The right to self-defence is rooted in the natural inclination to self-preservation (St. Thomas Aquinas, Summa Theologiae, I-II, q. 94, a. 2). Here St. Thomas judged that it was the proper function of the public authorities to punish wrong-doers, not the right or responsibility of individuals. Thus offenders ought to be brought to justice according to a proper system of apprehension, investigation and trial. An individual does not have the right to kill an unjust aggressor normally.

The right to self-defence is not an absolute duty for an individual where that individual is the only one at risk; he might forgo that right for reasons of pacifism. However it would seem to be different of the one at risk were frail and needed assistance in order to save his life or to avoid serious injury.

Jesus adds to the fifth commandment the proscription of anger, hatred and vengeance, asking His disciples to turn the other cheek and to love their enemies (cf. Matt 5:22-39; 5:44; CCC 2262). Jesus did not defend Himself and told Peter to leave his sword sheathed (cf. Matt 26:52; CCC 2263).
The Catechism explains that though legitimate defence of persons and societies is allowed, it does not constitute an exception to the prohibition against the murder of the innocent that constitutes intentional killing; the aggressor may die as a result of your taking action to protect, but this is not the intention of your action. The intention is the defence of the innocent, or those unable to defend themselves against an aggressor (CCC2263). This means that legitimate defence can be more than a right—it can be a grave duty for one, like a husband, or a father, who is responsible for the lives of others (CCC 2264). This does not change the fact that every act directly willed is imputable to its author, however an effect can be tolerated without being willed by its agent. Thus a bad effect is not imputable if it was not willed either as an end or as a means of action. For a bad effect to be imputable, it must be foreseeable and the agent must have the possibility of avoiding it. (cf. CCC 1737).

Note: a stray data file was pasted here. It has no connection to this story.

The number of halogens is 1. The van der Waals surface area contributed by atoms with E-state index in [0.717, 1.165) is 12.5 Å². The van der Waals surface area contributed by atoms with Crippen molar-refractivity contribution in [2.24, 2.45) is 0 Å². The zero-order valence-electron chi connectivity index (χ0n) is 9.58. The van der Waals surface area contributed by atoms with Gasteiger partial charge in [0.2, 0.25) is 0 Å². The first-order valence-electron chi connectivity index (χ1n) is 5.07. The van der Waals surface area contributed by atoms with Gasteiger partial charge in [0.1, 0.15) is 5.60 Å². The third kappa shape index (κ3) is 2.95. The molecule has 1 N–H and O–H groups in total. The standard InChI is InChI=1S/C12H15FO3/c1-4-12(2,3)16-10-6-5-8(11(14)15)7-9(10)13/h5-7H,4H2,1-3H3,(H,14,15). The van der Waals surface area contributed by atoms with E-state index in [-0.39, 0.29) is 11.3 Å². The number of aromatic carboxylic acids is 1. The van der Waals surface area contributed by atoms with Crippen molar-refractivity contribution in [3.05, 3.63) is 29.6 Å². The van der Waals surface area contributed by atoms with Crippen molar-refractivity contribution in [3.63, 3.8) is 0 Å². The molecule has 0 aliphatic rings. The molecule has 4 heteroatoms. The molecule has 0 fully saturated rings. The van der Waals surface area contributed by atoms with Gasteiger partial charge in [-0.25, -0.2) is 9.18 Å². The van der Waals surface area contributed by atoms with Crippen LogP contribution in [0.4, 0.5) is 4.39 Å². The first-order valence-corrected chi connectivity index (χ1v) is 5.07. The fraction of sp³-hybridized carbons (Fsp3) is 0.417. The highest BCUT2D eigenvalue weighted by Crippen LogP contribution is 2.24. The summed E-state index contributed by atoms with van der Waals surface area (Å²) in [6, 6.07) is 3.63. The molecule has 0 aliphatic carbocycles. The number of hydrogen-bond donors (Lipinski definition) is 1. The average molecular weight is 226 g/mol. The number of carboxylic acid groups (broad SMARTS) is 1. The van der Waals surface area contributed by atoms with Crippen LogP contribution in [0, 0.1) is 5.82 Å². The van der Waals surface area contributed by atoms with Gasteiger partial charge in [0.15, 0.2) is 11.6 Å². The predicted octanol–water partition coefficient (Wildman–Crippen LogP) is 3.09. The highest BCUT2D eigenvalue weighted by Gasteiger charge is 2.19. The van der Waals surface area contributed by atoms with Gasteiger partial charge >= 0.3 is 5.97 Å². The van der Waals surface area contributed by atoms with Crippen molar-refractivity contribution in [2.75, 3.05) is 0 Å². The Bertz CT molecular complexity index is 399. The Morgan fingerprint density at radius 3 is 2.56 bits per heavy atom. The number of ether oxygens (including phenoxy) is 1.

Another very important point, and I think a comforting one also, is to acknowledge that there is a strong emphasis on punishment in Church teaching. A little research reveals that the Catechism, in its original text of 1992 listed the functions of punishment with a hierarchy, putting retribution for injustice first. There is no doubt that this is a key and essential feature of punishment. It is the retribution for those judged guilty which distinguishes punishment from mere terror or manipulation. A deterrent effect upon those guilty and on others is another feature of punishment, but the reconciliatory function has been given more prominence of late. In the definitive (Latin) edition of the Catechism there is not a suggestion of hierarchy and subordination of functions. Even in the original there was a very strong discouragement from use of the death penalty, mainly because it precludes all possibility of a person reforming.

We see this explained in CCC 2266: punishment has the primary aim of redressing the disorder introduced by the offence and if willingly accepted by the perpetrator, it assumes the value of expiation. Punishment then, in addition to defending public order and protecting people’s safety, has a medicinal purpose: as far as possible, it must contribute to the correction of the guilty party (cf. Luke 23:40-43; CCC 2266).

You might also find this article interesting (h/t @BruvverEccles).